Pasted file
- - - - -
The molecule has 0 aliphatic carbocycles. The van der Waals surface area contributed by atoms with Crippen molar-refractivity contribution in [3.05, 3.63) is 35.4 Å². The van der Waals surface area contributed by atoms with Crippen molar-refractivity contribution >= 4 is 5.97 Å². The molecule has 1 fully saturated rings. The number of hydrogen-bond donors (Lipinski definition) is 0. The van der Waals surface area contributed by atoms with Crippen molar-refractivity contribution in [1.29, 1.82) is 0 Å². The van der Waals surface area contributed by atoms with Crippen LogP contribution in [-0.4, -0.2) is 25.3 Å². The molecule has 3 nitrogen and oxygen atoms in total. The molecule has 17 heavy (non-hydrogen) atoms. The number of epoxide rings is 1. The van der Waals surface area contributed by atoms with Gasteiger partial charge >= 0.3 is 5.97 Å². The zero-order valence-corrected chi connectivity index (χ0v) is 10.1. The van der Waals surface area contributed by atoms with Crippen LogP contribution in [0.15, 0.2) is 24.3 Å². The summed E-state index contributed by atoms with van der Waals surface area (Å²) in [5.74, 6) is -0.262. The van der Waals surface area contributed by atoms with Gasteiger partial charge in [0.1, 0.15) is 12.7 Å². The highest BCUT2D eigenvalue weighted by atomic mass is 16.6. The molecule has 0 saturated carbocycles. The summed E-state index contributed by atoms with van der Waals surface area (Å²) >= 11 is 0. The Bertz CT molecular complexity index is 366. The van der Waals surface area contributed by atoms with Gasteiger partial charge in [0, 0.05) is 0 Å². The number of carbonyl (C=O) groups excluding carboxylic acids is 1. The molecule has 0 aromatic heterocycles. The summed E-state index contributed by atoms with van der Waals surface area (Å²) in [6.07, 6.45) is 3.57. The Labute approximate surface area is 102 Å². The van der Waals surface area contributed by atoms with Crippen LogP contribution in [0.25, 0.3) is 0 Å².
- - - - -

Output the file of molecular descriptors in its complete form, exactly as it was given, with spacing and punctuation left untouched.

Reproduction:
The molecule has 0 aliphatic carbocycles. The van der Waals surface area contributed by atoms with Crippen molar-refractivity contribution in [3.05, 3.63) is 35.4 Å². The van der Waals surface area contributed by atoms with Crippen molar-refractivity contribution >= 4 is 5.97 Å². The molecule has 1 fully saturated rings. The number of hydrogen-bond donors (Lipinski definition) is 0. The van der Waals surface area contributed by atoms with Crippen molar-refractivity contribution in [1.29, 1.82) is 0 Å². The van der Waals surface area contributed by atoms with Crippen LogP contribution in [-0.4, -0.2) is 25.3 Å². The molecule has 3 nitrogen and oxygen atoms in total. The molecule has 17 heavy (non-hydrogen) atoms. The number of epoxide rings is 1. The van der Waals surface area contributed by atoms with Gasteiger partial charge >= 0.3 is 5.97 Å². The zero-order valence-corrected chi connectivity index (χ0v) is 10.1. The van der Waals surface area contributed by atoms with Crippen LogP contribution in [0.15, 0.2) is 24.3 Å². The summed E-state index contributed by atoms with van der Waals surface area (Å²) in [5.74, 6) is -0.262. The van der Waals surface area contributed by atoms with Gasteiger partial charge in [0.1, 0.15) is 12.7 Å². The highest BCUT2D eigenvalue weighted by atomic mass is 16.6. The molecule has 0 saturated carbocycles. The summed E-state index contributed by atoms with van der Waals surface area (Å²) >= 11 is 0. The Bertz CT molecular complexity index is 366. The van der Waals surface area contributed by atoms with Gasteiger partial charge in [0, 0.05) is 0 Å². The number of carbonyl (C=O) groups excluding carboxylic acids is 1. The molecule has 0 aromatic heterocycles. The summed E-state index contributed by atoms with van der Waals surface area (Å²) in [6.07, 6.45) is 3.57. The Labute approximate surface area is 102 Å². The van der Waals surface area contributed by atoms with Crippen LogP contribution in [0.25, 0.3) is 0 Å².